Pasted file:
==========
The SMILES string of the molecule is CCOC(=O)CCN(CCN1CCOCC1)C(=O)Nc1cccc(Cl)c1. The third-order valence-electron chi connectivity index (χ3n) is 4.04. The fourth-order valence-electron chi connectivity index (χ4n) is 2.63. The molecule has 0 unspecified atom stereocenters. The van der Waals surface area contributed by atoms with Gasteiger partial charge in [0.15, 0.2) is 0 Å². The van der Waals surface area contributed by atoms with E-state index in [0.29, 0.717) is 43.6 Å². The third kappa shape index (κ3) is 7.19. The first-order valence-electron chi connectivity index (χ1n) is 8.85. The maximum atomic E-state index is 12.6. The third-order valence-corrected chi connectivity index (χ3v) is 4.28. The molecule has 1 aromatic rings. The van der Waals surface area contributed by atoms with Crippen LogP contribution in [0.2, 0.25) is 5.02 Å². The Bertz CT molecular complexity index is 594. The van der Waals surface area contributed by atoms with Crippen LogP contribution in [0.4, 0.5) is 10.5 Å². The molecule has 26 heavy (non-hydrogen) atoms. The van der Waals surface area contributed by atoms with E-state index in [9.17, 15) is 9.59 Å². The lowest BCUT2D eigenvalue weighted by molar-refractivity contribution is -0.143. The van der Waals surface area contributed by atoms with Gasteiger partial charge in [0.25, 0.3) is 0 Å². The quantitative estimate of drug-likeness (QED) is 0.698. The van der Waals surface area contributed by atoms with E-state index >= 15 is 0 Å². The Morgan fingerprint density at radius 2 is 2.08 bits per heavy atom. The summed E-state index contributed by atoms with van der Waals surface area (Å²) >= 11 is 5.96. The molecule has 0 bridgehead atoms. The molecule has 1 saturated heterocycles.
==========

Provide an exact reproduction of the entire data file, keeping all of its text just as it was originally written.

The SMILES string of the molecule is CCOC(=O)CCN(CCN1CCOCC1)C(=O)Nc1cccc(Cl)c1. The third-order valence-electron chi connectivity index (χ3n) is 4.04. The fourth-order valence-electron chi connectivity index (χ4n) is 2.63. The molecule has 0 unspecified atom stereocenters. The van der Waals surface area contributed by atoms with Gasteiger partial charge in [0.15, 0.2) is 0 Å². The van der Waals surface area contributed by atoms with E-state index in [0.29, 0.717) is 43.6 Å². The third kappa shape index (κ3) is 7.19. The first-order valence-electron chi connectivity index (χ1n) is 8.85. The maximum atomic E-state index is 12.6. The third-order valence-corrected chi connectivity index (χ3v) is 4.28. The molecule has 1 aromatic rings. The van der Waals surface area contributed by atoms with Crippen LogP contribution in [0.2, 0.25) is 5.02 Å². The Bertz CT molecular complexity index is 594. The van der Waals surface area contributed by atoms with Crippen LogP contribution in [0.4, 0.5) is 10.5 Å². The molecule has 26 heavy (non-hydrogen) atoms. The van der Waals surface area contributed by atoms with E-state index in [9.17, 15) is 9.59 Å². The lowest BCUT2D eigenvalue weighted by molar-refractivity contribution is -0.143. The van der Waals surface area contributed by atoms with Gasteiger partial charge in [0.25, 0.3) is 0 Å². The quantitative estimate of drug-likeness (QED) is 0.698. The van der Waals surface area contributed by atoms with E-state index >= 15 is 0 Å². The Morgan fingerprint density at radius 2 is 2.08 bits per heavy atom. The summed E-state index contributed by atoms with van der Waals surface area (Å²) >= 11 is 5.96. The molecule has 0 bridgehead atoms. The molecule has 1 saturated heterocycles.